Monday poll: Does dress code affect performance?

Agencies have different approaches to dress code. Some are suited-and-booted all the time. Others prefer business casual in the office, but require suits for client meetings. And some have a dress-down policy all the time, even when meeting clients.

But does dress code affect your performance? Are you more ‘creative’ when in jeans and a t-shirt? Or more ‘professional’ when in a suit? Does it help you command respect? Or are you more approachable in business casual? Does it matter? Do clients care?

So does dress code affect performance? And if so, how?

[For those reading this via a newsreader, there is an AJAX-based poll pasted below which may not appear in this post via RSS. Please vote on the site – thanks].

  • Another good poll: on a knife edge as I took part…
    Of course appearances matter, and they say more than we realise. (You make a statement, though you may not intend to, by referring to yourself as being in the ‘agency’ business).
    Let’s take two parallel businesses. How do clients expect management consultants to dress? Their ad agency creatives? Now where’s LEWIS PR: a consultancy or an agency business?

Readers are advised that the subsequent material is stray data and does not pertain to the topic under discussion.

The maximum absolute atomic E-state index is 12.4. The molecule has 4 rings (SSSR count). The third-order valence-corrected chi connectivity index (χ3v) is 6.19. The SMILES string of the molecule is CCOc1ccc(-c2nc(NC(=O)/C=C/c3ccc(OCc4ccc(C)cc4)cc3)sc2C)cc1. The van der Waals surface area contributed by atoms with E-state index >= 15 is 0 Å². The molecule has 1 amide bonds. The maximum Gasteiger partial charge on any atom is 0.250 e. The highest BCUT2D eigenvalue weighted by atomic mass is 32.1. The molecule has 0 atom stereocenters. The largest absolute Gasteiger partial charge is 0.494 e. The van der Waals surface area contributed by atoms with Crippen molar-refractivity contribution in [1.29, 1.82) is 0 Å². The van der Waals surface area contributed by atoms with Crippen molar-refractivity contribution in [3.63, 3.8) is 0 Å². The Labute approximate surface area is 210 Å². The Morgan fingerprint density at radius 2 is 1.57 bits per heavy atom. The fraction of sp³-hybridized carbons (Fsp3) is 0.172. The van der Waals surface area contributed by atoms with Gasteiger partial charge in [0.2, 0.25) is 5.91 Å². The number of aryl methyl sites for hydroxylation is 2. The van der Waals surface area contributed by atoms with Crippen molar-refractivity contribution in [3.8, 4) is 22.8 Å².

• Hi Richard – thanks for catching that. I think I’m a bit lax in my terminology perhaps. Rather confusingly I like to think I work for a PR agency (as a generic term) which also provides consultancy i.e. it thinks, as well as does. Might be semantics.
    But I like your comparison between management consultants and ad execs – where do PR firms see themselves along that scale? Between buttoned-up suits and dress-down creative types.
    Obviously that position will change over time depending on the economic climate as well. In general, in a downturn, people dress up more, and can afford to be more relaxed in a boom.

  • My view is that I work for an agency that thinks creatively but dresses credibly.
    When I walk into a brainstorm and out-think advertising agency execs in spite of their camo shorts and ironic t-shirts, it gives me a warm feeling.
    But that might just be my suit and boots. Is it hot in here?

  • True – you don’t need a goatee beard and ponytail to be creative, and in fact that may even cut against your being able to convince clients (and co-workers) of your ideas.
    One thing on my mind though is whether you feel more creative when dressed casually, and therefore are more creative. Or feel more professional when suited and so behave more professionally.
    There’s no doubt that one’s appearance can affect one’s mood and demeanor. How does that translate into effectiveness and performance?

  • bambi

    i like wearing a tiny little skirt and heels to work so no one hears what crap i talk

  • mr k lob

    yes i like doing that too